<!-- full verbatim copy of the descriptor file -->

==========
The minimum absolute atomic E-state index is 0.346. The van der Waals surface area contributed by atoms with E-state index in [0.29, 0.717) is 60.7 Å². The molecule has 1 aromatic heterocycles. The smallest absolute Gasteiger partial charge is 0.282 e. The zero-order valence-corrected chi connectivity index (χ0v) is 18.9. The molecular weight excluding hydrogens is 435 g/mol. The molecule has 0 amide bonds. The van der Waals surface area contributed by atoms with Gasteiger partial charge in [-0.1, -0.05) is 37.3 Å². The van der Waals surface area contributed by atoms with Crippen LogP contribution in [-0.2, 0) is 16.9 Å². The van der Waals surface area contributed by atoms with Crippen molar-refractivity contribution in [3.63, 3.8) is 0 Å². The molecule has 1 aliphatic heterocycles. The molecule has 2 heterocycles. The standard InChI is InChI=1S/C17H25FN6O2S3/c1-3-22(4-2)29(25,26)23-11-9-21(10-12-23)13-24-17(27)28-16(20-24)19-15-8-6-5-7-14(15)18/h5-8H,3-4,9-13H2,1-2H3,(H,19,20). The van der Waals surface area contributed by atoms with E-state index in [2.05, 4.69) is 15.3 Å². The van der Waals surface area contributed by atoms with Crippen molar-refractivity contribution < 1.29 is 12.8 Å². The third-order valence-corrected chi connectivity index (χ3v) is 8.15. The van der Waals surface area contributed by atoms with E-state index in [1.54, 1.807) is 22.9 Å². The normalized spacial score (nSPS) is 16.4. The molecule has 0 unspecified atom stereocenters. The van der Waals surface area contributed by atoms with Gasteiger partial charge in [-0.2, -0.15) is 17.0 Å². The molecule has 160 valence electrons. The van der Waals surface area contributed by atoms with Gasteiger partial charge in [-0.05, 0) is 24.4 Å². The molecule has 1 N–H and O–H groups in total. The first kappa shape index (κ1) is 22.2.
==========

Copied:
The minimum absolute atomic E-state index is 0.346. The van der Waals surface area contributed by atoms with E-state index in [0.29, 0.717) is 60.7 Å². The molecule has 1 aromatic heterocycles. The smallest absolute Gasteiger partial charge is 0.282 e. The zero-order valence-corrected chi connectivity index (χ0v) is 18.9. The molecular weight excluding hydrogens is 435 g/mol. The molecule has 0 amide bonds. The van der Waals surface area contributed by atoms with Gasteiger partial charge in [-0.1, -0.05) is 37.3 Å². The van der Waals surface area contributed by atoms with Crippen LogP contribution in [-0.2, 0) is 16.9 Å². The van der Waals surface area contributed by atoms with Crippen molar-refractivity contribution in [3.63, 3.8) is 0 Å². The molecule has 1 aliphatic heterocycles. The molecule has 2 heterocycles. The standard InChI is InChI=1S/C17H25FN6O2S3/c1-3-22(4-2)29(25,26)23-11-9-21(10-12-23)13-24-17(27)28-16(20-24)19-15-8-6-5-7-14(15)18/h5-8H,3-4,9-13H2,1-2H3,(H,19,20). The van der Waals surface area contributed by atoms with E-state index in [2.05, 4.69) is 15.3 Å². The van der Waals surface area contributed by atoms with Crippen molar-refractivity contribution < 1.29 is 12.8 Å². The third-order valence-corrected chi connectivity index (χ3v) is 8.15. The van der Waals surface area contributed by atoms with E-state index in [1.54, 1.807) is 22.9 Å². The normalized spacial score (nSPS) is 16.4. The molecule has 0 unspecified atom stereocenters. The van der Waals surface area contributed by atoms with Gasteiger partial charge in [-0.2, -0.15) is 17.0 Å². The molecule has 160 valence electrons. The van der Waals surface area contributed by atoms with Gasteiger partial charge in [-0.05, 0) is 24.4 Å². The molecule has 1 N–H and O–H groups in total. The first kappa shape index (κ1) is 22.2.